Despite the cost, diesel engines are necessary in larger vehicles, said Mark Lauer, chief of the Unionville Volunteer Fire Department.
"You get better performance with diesel motors," Lauer said. "There's more power, more torque and the engines last longer."
All five vehicles operated by Unionville fire company have diesel engines and get between 4 mpg and 6 mpg.
The company also has two fire engines and three smaller vehicles. The company has no plans to buy any gasoline powered vehicles.
The company now allows firefighters to use the smaller company vehicles to travel to commitments such as training classes, Lauer said.
"Instead of using their privately owned vehicles, they can use the squad vehicles,"Lauer said. "They're all volunteers who've given their time and commitment, so the least we can do is provide the vehicles."
The Connoquenessing VFC has been using its smaller, gasoline powered vehicles more often to minimize costs, Zimmerman said.
"We tend to run the smaller vehicles as much as possible for nonfire calls," he said. "On medical calls, once we get on the scene and no longer need the siren, we shut off the truck."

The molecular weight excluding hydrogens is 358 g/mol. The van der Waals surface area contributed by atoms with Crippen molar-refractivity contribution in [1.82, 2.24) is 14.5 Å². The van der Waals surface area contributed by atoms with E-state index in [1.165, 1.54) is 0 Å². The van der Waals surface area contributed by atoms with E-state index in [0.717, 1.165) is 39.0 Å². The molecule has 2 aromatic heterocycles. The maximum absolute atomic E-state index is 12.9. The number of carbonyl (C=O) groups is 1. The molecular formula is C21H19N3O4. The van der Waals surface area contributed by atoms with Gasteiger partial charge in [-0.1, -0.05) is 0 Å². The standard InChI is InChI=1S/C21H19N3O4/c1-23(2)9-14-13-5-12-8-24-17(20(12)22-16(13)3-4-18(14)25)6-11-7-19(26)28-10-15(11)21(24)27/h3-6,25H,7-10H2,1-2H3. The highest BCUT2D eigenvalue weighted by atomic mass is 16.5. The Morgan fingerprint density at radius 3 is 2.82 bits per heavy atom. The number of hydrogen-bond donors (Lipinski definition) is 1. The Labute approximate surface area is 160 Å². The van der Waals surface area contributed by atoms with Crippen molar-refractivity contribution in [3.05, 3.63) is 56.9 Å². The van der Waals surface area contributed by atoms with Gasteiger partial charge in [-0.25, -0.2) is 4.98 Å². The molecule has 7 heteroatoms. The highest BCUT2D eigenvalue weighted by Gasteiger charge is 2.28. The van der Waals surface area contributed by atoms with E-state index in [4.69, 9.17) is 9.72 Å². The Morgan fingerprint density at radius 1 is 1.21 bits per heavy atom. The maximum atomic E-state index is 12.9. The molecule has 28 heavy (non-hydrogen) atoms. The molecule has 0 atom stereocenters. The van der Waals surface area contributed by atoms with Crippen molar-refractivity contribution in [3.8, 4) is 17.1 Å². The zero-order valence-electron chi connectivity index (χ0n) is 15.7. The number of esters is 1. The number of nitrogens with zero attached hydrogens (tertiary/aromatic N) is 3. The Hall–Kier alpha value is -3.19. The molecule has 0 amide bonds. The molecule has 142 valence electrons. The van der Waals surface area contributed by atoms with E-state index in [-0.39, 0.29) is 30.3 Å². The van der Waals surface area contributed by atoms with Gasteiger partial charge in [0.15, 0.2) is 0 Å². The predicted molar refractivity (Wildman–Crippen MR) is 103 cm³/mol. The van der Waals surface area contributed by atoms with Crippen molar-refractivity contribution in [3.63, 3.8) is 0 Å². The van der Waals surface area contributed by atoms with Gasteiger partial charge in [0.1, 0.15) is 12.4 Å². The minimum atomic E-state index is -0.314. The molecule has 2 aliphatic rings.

On fire calls, the engines are constantly running and using fuel.
"The trucks have to run to pump water,"Ban said. "You can't have the truck shut off and still have access to the water to put the fire out."
Running the engines to pump water does not use a great deal of fuel, Zimmerman said.
"Going down the highway or up hills is going to use more fuel than pumping water," he said.
It is difficult to estimate the fuel mileage of fire trucks, Zelienople Fire Chief Rob Reeb said, adding that you normally consider how many hours the trucks are used rather than miles driven.
"The vehicles do sit around and pump more than they're driven on the roads," he said. "It's not uncommon to have a fire truck that's 20 years old with 12,000 miles on it."
The department has two fire engines, a ladder truck, a rescue truck and a squad vehicle, all with diesel engines. The command vehicle is the only one with a gasoline engine.
The fuel costs of the command vehicle are also becoming a concern, Reeb said.
"I just put $95 worth of fuel in the command vehicle and it wasn't even entirely empty," he said. "I was in shock."
To offset high fuel costs, the Connoquenessing fire company has eliminated nonessential expenses such as casual fire department hats and T-shirts for the firefighters.
"We cut back as much as we can," Zimmerman said. "We make sure we have adequate personal protection equipment and bypass the other stuff."
Fire departments will be absent from many summer parades and festivals in an effort to conserve fuel.
The Connoquenessing department will not take part in any parades this summer.
"We actually cut back on that, too," Zimmerman said. "We haven't gone to a parade in quite a while."